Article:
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Old Aug 8, 2010, 7:24 PM   #41
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Yes, the difference is speed. For storing video, or for continuous shooting, you need a Class 6 card at least. If you'll never record video and never shoot continuous, then a Class 4 or even Class 2 will be fine.
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Old Aug 8, 2010, 7:40 PM   #42
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I would class 6, it is not much more then a class 4, and will help if you end up shooting raw. Also check on ebay for the hood, not sure if UK pentax provides hoods for the lenses.
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Old Aug 8, 2010, 8:09 PM   #43
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Originally Posted by ConorKennedy View Post
What would be the difference between using my 4GB SD card that cost maybe 8-10 and one that costs 30odds... Is it all down to write/read speed?
What would you recommend for the Pentax itself?
Yes. write speed is the main reason you may want a faster card. Once the camera's internal buffer (fast built in memory) fills up, then your camera is going to slow down to the speed it can write to a card. So, with a faster card, you'll get faster "full buffer" frame rates, as well as faster buffer flush times (how long it takes the camera to empty the contents of it's internal memory so that you can take another full speed burst of images). If you're not shooting sports using continuous drive mode, or you're not shooting video, then card speed may not be as important.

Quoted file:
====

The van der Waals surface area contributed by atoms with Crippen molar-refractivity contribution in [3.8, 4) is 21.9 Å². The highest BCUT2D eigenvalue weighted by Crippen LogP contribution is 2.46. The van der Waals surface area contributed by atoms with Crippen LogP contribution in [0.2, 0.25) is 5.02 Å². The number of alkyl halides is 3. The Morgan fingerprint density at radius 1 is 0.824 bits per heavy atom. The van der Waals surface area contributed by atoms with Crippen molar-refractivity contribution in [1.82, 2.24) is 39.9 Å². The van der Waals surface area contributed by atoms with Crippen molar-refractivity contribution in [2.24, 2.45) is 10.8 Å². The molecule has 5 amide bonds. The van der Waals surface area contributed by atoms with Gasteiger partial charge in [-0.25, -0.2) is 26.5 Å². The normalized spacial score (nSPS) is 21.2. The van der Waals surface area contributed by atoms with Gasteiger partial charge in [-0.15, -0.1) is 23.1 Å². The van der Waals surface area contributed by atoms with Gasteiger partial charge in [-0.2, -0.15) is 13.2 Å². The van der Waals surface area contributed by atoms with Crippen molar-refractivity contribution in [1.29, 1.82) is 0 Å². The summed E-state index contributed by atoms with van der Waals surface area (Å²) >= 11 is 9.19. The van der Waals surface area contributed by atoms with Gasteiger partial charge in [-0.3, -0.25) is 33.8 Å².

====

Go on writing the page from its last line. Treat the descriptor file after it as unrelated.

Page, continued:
You should be able to get something like a Transcend Class 10 card for a lot less than 30 in the UK, unless you're looking at something larger than 8GB (and if you're shooting a lot of raw files and/or video, you may want to consider a larger card). Here's a quick search on amazon.co.uk for them:

http://www.amazon.co.uk/s/ref=nb_sb_...0+sdhc&x=0&y=0

They test well and tend to have good "bang for the buck". The latest 30MB/Second Sandisk cards are a little faster. But, they cost a lot more. Here are some speed tests using multiple card readers for each card tested.

http://www.hjreggel.net/cardspeed/sp...cards-sdc.html

From what I can tell from current UK prices, there is very little price difference between the Transcend Class 6 and Class 10 cards now. So, I'd probably go with a Class 10.
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Old Aug 8, 2010, 9:02 PM   #44
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Thanks for the information guys.

I'm looking into buying a backpack (possibly Lowepro), filter for the lens(es) (so they don't get scratched), spare batteries and charger, 4/8 Gb Class 4 or 6 memory card, cheap Ebay remote and possibly an intervalometer if I can afford it.
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Old Aug 8, 2010, 9:14 PM   #45
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get sanyo eneloop AA batteries, low discharge is the way to go.
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Old Aug 8, 2010, 9:19 PM   #46
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also a lens hood is a good way to protect the lens, for your lenses, search ebay for ph-rba and ph-rbb. Those are the 2 hoods for your lenses, if they do not come with any.